The Central Intelligence Agency, under a proposed administration order, apparently could resume many of its ties with local and state police agencies in addition to embarking on its own infiltrations of domestic organizations.
The proposed executive order, the third in a controversial series of drafts that started shortly after President Reagan took office, would wipe out current rules prohibiting U.S. intelligence agencies, other than the FBI, from participating in or funding "any law enforcement activity within the United States," unless expressly authorized by law.
Instead, the draft presidential directive would permit the CIA and all other agencies in the intelligence community to "render any other assistance and cooperation to law enforcement authorities not precluded by applicable law."
The changes are incorporated in a proposed 23-page executive order sent late last month to the Senate and House Intelligence committees, where it has stirred heated opposition from some members. A copy of the text was obtained by The Washington Post.
Unlike the first draft, widely repudiated as a "third-level working-staff paper" after it was leaked to the press last March, the current proposal reportedly has at least the tentative approval of high-level officials in the White House.
In many respects, it also is much less restrictive. The controversial first draft, for example, contained a proviso declaring that all measures employed to secure essential intelligence "should be conducted in a manner that respects established concepts of privacy and civil liberties."
That assurance has been eliminated. In its place is a statement saying that the collection of such information "will be pursued in an aggressive, innovative and responsible manner . . . respectful of the principles upon which the United States was founded." It does not specify those principles.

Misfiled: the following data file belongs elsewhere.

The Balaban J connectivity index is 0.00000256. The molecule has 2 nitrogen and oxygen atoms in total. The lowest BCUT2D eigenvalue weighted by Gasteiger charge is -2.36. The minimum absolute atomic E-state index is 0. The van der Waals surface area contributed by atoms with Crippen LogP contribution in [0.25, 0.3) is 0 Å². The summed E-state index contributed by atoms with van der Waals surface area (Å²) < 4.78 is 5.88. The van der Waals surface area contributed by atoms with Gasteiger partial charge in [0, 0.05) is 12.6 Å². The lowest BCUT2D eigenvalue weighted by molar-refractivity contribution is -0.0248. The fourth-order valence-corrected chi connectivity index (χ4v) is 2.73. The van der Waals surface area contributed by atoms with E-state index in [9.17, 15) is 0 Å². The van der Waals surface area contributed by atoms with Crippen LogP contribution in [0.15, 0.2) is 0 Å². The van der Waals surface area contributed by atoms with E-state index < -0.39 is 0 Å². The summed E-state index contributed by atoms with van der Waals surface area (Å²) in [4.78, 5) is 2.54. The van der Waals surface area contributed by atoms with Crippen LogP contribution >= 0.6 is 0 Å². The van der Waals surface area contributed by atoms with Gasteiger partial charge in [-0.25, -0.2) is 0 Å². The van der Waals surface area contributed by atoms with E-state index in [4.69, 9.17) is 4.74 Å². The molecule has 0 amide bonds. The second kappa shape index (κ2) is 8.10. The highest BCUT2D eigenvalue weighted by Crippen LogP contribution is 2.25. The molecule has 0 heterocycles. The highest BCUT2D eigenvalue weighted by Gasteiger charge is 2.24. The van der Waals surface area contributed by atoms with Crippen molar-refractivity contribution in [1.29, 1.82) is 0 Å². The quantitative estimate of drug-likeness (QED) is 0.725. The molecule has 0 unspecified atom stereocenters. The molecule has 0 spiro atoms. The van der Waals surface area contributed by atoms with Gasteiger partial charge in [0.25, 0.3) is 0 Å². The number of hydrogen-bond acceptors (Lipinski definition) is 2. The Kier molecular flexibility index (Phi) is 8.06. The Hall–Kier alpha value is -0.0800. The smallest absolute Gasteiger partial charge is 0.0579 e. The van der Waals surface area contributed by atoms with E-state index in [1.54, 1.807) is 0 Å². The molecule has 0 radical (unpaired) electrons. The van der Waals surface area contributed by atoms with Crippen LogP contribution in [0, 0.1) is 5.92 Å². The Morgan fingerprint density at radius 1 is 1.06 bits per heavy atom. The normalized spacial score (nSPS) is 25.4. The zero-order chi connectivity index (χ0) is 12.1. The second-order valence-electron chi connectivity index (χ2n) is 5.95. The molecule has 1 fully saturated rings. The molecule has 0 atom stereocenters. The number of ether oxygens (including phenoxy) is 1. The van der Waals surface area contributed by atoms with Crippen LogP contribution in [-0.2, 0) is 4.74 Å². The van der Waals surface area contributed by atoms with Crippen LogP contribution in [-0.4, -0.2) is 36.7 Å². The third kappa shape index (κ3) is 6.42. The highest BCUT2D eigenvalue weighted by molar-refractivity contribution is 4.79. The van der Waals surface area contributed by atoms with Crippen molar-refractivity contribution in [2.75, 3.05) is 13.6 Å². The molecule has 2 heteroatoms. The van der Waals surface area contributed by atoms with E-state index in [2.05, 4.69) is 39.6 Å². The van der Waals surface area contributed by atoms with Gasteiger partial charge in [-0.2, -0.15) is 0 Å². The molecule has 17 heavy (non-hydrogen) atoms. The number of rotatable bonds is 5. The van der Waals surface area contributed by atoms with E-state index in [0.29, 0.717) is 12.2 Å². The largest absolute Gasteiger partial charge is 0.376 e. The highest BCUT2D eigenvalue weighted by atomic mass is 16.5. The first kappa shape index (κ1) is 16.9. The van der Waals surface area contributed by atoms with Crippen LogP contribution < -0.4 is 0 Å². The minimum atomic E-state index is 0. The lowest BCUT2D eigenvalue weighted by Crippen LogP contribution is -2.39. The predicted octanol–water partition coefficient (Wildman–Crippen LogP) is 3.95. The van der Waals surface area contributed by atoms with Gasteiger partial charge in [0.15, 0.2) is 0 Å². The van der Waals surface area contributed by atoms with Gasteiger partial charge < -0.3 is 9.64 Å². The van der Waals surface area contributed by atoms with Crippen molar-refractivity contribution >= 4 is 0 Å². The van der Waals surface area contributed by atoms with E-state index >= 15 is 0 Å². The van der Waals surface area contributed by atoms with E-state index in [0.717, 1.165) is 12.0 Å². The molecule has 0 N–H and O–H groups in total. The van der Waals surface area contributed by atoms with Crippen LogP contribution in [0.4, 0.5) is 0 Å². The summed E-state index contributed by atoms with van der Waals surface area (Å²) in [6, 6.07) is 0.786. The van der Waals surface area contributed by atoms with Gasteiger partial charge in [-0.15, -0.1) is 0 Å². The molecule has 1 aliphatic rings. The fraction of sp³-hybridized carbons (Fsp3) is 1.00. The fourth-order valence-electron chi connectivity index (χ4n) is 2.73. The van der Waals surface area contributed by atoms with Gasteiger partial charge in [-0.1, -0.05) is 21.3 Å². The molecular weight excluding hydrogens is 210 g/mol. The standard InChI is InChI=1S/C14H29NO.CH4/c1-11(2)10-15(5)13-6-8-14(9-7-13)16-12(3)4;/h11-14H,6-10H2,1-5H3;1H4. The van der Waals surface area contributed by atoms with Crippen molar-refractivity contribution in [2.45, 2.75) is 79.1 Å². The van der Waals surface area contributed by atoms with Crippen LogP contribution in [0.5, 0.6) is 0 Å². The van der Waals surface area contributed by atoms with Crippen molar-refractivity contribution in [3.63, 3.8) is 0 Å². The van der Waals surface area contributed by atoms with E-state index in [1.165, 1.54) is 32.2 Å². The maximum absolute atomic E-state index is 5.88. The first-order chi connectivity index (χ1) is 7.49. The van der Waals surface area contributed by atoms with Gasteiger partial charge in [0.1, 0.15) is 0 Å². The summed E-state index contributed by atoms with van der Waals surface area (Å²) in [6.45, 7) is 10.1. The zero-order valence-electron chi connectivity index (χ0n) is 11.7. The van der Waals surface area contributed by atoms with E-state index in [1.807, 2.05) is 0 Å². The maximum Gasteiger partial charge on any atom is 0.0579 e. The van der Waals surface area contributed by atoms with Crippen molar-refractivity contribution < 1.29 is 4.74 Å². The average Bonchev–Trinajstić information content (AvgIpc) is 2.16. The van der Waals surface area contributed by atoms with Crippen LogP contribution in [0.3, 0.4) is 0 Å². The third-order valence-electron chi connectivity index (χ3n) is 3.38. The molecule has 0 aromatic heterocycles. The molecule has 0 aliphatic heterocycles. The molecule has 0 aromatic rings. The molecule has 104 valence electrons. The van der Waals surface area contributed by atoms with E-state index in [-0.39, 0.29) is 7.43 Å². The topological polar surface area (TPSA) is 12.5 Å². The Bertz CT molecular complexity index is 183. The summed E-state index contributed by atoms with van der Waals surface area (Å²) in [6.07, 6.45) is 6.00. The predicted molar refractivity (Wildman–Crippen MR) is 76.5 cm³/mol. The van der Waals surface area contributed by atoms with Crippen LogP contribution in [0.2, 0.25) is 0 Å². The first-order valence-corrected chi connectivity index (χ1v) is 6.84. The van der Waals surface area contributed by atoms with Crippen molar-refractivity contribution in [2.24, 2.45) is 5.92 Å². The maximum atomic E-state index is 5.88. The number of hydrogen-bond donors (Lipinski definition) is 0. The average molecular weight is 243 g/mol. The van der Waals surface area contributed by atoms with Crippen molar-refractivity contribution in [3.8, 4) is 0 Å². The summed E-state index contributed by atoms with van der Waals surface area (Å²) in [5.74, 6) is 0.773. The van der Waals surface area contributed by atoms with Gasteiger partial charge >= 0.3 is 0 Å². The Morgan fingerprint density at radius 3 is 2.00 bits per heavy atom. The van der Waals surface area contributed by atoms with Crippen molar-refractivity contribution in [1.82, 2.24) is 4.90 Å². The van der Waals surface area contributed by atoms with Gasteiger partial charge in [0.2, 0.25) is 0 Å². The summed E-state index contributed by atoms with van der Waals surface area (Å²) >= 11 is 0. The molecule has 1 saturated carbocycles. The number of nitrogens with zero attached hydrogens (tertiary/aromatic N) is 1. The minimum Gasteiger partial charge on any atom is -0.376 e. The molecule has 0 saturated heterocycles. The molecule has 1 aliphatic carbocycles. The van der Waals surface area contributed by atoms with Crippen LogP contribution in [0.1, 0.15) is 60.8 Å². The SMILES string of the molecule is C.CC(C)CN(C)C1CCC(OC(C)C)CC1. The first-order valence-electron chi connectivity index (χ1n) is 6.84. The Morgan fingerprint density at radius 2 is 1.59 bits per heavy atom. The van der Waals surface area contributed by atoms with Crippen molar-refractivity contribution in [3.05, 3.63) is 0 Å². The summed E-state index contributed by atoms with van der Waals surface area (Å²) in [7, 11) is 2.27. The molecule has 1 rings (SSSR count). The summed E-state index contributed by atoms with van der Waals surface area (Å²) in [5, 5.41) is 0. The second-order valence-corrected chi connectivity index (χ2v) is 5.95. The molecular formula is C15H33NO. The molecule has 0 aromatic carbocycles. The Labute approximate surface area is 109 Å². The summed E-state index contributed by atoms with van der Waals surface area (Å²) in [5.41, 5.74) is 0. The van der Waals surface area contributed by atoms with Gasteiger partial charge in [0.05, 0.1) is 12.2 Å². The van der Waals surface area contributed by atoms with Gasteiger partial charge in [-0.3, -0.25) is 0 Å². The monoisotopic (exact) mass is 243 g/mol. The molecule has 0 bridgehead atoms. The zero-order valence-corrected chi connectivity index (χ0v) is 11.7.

"I was quite surprised to see it went as far as it did in loosening the restrictions on the CIA," Kenneth Bass, a former Carter administration official who oversaw intelligence policy at the Justice Department, said of the latest proposal.
"It is not at all consistent with the statements last March of officials who said the Reagan administration did not want authority for domestic spying for the CIA. This order gives it to them for the first time in history," he said.
Bass is in private law practice and retains his interest in intelligence law.
The new draft directive, dated Sept. 23, would replace current rules laid down in an executive order by President Carter in January, 1978, following disclosures of extensive domestic spywork and other abuses in the mid-1970s.
The CIA has been prohibited by law since its inception from assuming any "police, subpoena, law-enforcement powers or internal security functions," but many of the distinctions had never been drawn clearly.
Bass, for instance, said he did not think the CIA should be allowed to engage in domestic spying apart from the FBI, but he added that he does not view domestic intelligence gathering, in and of itself, as an internal security function.
"In 1947 when the CIA was established , the thought was to have a barrier against a secret police force," Bass said. "I don't think domestic spying, which is not followed up by some governmental coercion, presents the same problem although, for me, it still undermines the integrity of the intelligence process and presents unnecessary risks to personal freedoms in the U.S."
The proposed new executive order, which also would authorize the CIA to conduct covert actions in this country, provides broad authority for the "collection of information needed by the president . . . special activities covert actions . . . and such other intelligence activities as the president may direct from time to time."
The only definition of "intelligence activities" contained in the order is a circular one. The proposed directive states at the end that "intelligence activities means all activities that agencies within the intelligence community are authorized to conduct pursuant to this order."
The word "intelligence," defined in the Carter executive order as limited to "foreign intelligence and counterintelligence" information, is not defined. As a result, some analysts believe, it could be read to include domestic intelligence as well.
According to the Rockefeller Commission, which investigated CIA domestic activities in 1975, the agency has had since its inception "a policy against providing assistance in the form of agency personnel to state and local law enforcement agencies for police-related activities."
The commission also reported, however, that there had been "some deviations from that general rule."
For instance, on at least three occasions--the 1969 presidential inauguration, the November, 1969, antiwar demonstrations and the 1971 May Day demonstrations--the CIA's Office of Security provided men and radio-equipped vehicles to the D.C. police department to help monitor crowds.
On several other occasions, the CIA provided gifts and gratuities, including use of a safe house in Miami for a vactioning police inspector, to state or local police officials "for their cooperative attitude towards CIA." The inspector, for example, had been "helpful to the agency in making personnel investigations and in other respects."